Silicon Valley Is Simply as Responsible for IPO Dysfunction as Wall Street
My main gripe with the TechCrunch Disrupt event I went to in San Francisco last week?
You ‘d believe that with Uber trading 30% listed below its IPO rate, Lyft trading 40% listed below and Slack trading 8% listed below, there ‘d be simply a little stress and anxiety. However I didn’t hear a single word spoken in defense (or criticism) of everybody’s favorite whipping kid, Alfred E. Neuman.
Oh, wait a minute, I meant the other happy-go-lucky man, WeWork’s ex-CEO Adam Neumann.
I believe you understand WeWork’s story by now. WeWork was initially expected to IPO near (a minimum of) the $47 billion appraisal it had throughout its last raise in January. However that figure was cut in half, then cut almost in half again. The IPO was delayed. And poor Neumann was ousted. (Let’s not feel too sorry for him, though. Forbes approximates his existing worth at around $2.2 billion.)
So when David Krane, the CEO of GV (Alphabet’s venture arm), was asked if start-ups were waiting too long to IPO, I believed, “Here it comes: the been worthy of diatribe against start-ups collecting so much cash at higher and higher assessments during their years or two stay (that’s the average these days!) in the pre-IPO private markets.”
But instead I heard, “Not an issue. There’s no pressure to look for capital in the general public markets and that’s an advantage for these business“
This is from a person whose pre-IPO fund had actually consisted of Slack and Uber. Both now scuffling in the public markets.
It’s Silicon Valley nonchalance at its finest: The longer these start-ups invest with us, rather than going through the impulses of Wall Street buy-side brokers and public belief, the much better.
In other words, do not look at us. It’s Wall Street’s fault the IPO system is broken.
It’s self-serving and clueless. And it’s, naturally, getting steam in different Silicon Valley circles. The very day I showed up in San Francisco last week, Standard Capital General Partner Bill Gurley organized a meeting of 100 private business and equity capital (VC) firms to motivate start-ups to utilize direct listings instead of IPOs.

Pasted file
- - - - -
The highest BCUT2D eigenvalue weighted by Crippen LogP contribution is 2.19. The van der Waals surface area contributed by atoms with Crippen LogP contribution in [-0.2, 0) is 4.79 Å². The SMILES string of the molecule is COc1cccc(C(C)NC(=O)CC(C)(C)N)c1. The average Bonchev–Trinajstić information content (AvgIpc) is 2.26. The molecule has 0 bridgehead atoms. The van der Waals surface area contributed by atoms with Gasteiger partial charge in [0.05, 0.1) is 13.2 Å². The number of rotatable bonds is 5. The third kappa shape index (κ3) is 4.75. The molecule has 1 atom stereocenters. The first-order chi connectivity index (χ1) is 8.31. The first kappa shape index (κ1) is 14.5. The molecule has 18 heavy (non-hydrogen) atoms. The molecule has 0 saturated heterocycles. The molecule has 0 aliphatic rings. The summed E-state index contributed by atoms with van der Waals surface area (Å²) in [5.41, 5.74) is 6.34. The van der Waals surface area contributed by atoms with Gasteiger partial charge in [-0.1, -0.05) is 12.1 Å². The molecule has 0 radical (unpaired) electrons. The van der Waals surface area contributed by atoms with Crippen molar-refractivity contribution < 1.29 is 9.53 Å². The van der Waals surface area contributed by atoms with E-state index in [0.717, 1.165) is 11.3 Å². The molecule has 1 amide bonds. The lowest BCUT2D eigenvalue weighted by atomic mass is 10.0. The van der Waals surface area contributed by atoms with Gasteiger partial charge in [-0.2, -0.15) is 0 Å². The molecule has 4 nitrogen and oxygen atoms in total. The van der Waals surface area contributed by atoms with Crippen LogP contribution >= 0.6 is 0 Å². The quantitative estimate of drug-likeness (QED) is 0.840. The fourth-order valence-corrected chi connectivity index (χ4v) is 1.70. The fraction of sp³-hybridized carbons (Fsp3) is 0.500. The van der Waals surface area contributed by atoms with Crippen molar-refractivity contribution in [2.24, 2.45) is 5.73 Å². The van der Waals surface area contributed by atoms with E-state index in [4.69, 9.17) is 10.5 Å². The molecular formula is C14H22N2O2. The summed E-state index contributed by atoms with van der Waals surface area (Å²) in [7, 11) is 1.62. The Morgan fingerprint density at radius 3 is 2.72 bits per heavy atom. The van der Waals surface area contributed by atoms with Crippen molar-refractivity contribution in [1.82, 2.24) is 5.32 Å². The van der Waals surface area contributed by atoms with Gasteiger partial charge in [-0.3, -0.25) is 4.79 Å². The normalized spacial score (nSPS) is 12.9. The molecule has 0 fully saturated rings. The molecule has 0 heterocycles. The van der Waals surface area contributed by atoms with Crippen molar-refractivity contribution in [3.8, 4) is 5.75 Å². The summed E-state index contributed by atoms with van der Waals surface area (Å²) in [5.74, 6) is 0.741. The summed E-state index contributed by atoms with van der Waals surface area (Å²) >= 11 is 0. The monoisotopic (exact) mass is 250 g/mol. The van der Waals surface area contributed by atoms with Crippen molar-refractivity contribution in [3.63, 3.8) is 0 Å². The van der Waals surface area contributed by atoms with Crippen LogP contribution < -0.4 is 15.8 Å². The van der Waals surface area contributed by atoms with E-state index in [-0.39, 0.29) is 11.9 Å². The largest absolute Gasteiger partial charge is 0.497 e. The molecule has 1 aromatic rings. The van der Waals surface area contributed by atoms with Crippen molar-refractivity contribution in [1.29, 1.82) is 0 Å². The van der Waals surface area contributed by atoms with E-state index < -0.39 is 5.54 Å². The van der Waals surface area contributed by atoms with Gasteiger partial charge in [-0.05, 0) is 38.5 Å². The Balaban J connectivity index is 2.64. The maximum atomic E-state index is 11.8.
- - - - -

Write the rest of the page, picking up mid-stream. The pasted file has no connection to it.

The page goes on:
Direct listings allow companies to sign up with the public markets without raising money from selling more shares and without producing brand-new shares. They likewise allow start-ups to bypass underwriting costs.
Gurley made a pretty convincing case. He argued that IPOs used to be about offering shares everywhere but have devolved into “a game of simply hand-allocating shares to the same 10 or 15 firms.” Direct listings, he argues, would supply more open and equivalent access to shares.
Gurley’s right that the IPO process is deeply flawed. By setting the IPO rate, buying shares in advance and selling them to the very same handful of preselected institutional investors, banks do their best to prop up prices. It hasn’t been working recently. Costs fall either after IPO day or, in the case of WeWork, in the weeks leading up to IPO day.
But here’s what Gurley didn’t say. The pre-IPO video game follows the same quasi-incestuous practices as the post-IPO video game: walling off the sale of shares from retail investors and granting access to the exact same couple of dozen effective Silicon Valley VC firms. These VC companies press hypergrowth, often at the cost of making an earnings. They’re complicit in setting inflated evaluations (making their internal rates of return look much better than they in fact are). And VC companies use their cash to keep the fastest-growing startups to themselves and make it possible for those start-ups to delay going public.
Gurley does everybody an injustice by blaming Wall Street for the damaged IPO process while disregarding the trespasses of his own VC associates. More direct listings are a step in the right direction, but they are not a cure-all. If Gurley is severe about promoting for “more open and equivalent access to shares,” he ought to extend that aim to pre-IPO investing, not simply post-IPO investing.
Everybody would benefit, including retail financiers (who might access a lot more high-quality startup investments) and the startups themselves (that would have access to billions of dollars from those retail investors). The venture capitalists would also benefit. They might utilize an extra set of eyes (more like a couple of thousand more!) to suss out the losers they miss out on.
But for this to happen, Silicon Valley needs to take a more honest look at itself.
More angst, anybody?